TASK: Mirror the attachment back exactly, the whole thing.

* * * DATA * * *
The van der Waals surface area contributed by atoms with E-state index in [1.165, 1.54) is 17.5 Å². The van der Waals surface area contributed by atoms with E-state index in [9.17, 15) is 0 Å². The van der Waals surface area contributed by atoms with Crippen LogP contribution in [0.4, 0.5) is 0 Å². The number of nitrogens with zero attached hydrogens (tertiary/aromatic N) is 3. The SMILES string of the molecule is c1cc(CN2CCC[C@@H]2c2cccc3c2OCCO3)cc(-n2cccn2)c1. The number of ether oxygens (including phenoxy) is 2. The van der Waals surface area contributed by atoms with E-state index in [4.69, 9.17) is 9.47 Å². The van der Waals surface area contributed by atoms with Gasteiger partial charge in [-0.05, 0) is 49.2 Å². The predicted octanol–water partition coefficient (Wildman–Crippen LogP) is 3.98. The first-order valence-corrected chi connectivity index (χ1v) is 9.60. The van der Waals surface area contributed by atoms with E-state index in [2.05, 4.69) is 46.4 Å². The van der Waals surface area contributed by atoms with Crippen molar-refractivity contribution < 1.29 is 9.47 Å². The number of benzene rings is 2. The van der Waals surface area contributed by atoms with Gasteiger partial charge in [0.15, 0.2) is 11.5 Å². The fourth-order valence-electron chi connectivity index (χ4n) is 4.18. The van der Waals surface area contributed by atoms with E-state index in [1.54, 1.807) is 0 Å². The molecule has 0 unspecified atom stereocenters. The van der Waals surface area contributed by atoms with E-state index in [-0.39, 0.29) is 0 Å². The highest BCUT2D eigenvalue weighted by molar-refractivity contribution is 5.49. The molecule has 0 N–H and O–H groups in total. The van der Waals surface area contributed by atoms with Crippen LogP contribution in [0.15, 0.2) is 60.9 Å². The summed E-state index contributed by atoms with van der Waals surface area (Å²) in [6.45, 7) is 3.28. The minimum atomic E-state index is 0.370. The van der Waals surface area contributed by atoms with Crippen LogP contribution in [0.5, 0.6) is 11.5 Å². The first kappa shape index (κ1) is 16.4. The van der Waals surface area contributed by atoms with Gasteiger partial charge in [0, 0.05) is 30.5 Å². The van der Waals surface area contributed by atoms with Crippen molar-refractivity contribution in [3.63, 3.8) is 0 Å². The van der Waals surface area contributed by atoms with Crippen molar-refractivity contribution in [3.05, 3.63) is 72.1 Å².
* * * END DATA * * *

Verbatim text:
The van der Waals surface area contributed by atoms with E-state index in [1.165, 1.54) is 17.5 Å². The van der Waals surface area contributed by atoms with E-state index in [9.17, 15) is 0 Å². The van der Waals surface area contributed by atoms with Crippen LogP contribution in [0.4, 0.5) is 0 Å². The number of nitrogens with zero attached hydrogens (tertiary/aromatic N) is 3. The SMILES string of the molecule is c1cc(CN2CCC[C@@H]2c2cccc3c2OCCO3)cc(-n2cccn2)c1. The number of ether oxygens (including phenoxy) is 2. The van der Waals surface area contributed by atoms with E-state index in [4.69, 9.17) is 9.47 Å². The van der Waals surface area contributed by atoms with Gasteiger partial charge in [-0.05, 0) is 49.2 Å². The predicted octanol–water partition coefficient (Wildman–Crippen LogP) is 3.98. The first-order valence-corrected chi connectivity index (χ1v) is 9.60. The van der Waals surface area contributed by atoms with E-state index in [2.05, 4.69) is 46.4 Å². The van der Waals surface area contributed by atoms with Crippen molar-refractivity contribution < 1.29 is 9.47 Å². The number of benzene rings is 2. The van der Waals surface area contributed by atoms with Gasteiger partial charge in [0.15, 0.2) is 11.5 Å². The fourth-order valence-electron chi connectivity index (χ4n) is 4.18. The van der Waals surface area contributed by atoms with E-state index in [1.54, 1.807) is 0 Å². The molecule has 0 unspecified atom stereocenters. The van der Waals surface area contributed by atoms with E-state index in [-0.39, 0.29) is 0 Å². The highest BCUT2D eigenvalue weighted by molar-refractivity contribution is 5.49. The molecule has 0 N–H and O–H groups in total. The van der Waals surface area contributed by atoms with Crippen LogP contribution in [0.15, 0.2) is 60.9 Å². The summed E-state index contributed by atoms with van der Waals surface area (Å²) in [6.45, 7) is 3.28. The minimum atomic E-state index is 0.370. The van der Waals surface area contributed by atoms with Crippen LogP contribution in [0.5, 0.6) is 11.5 Å². The first kappa shape index (κ1) is 16.4. The van der Waals surface area contributed by atoms with Gasteiger partial charge in [0, 0.05) is 30.5 Å². The van der Waals surface area contributed by atoms with Crippen molar-refractivity contribution in [3.63, 3.8) is 0 Å². The van der Waals surface area contributed by atoms with Crippen molar-refractivity contribution in [3.05, 3.63) is 72.1 Å².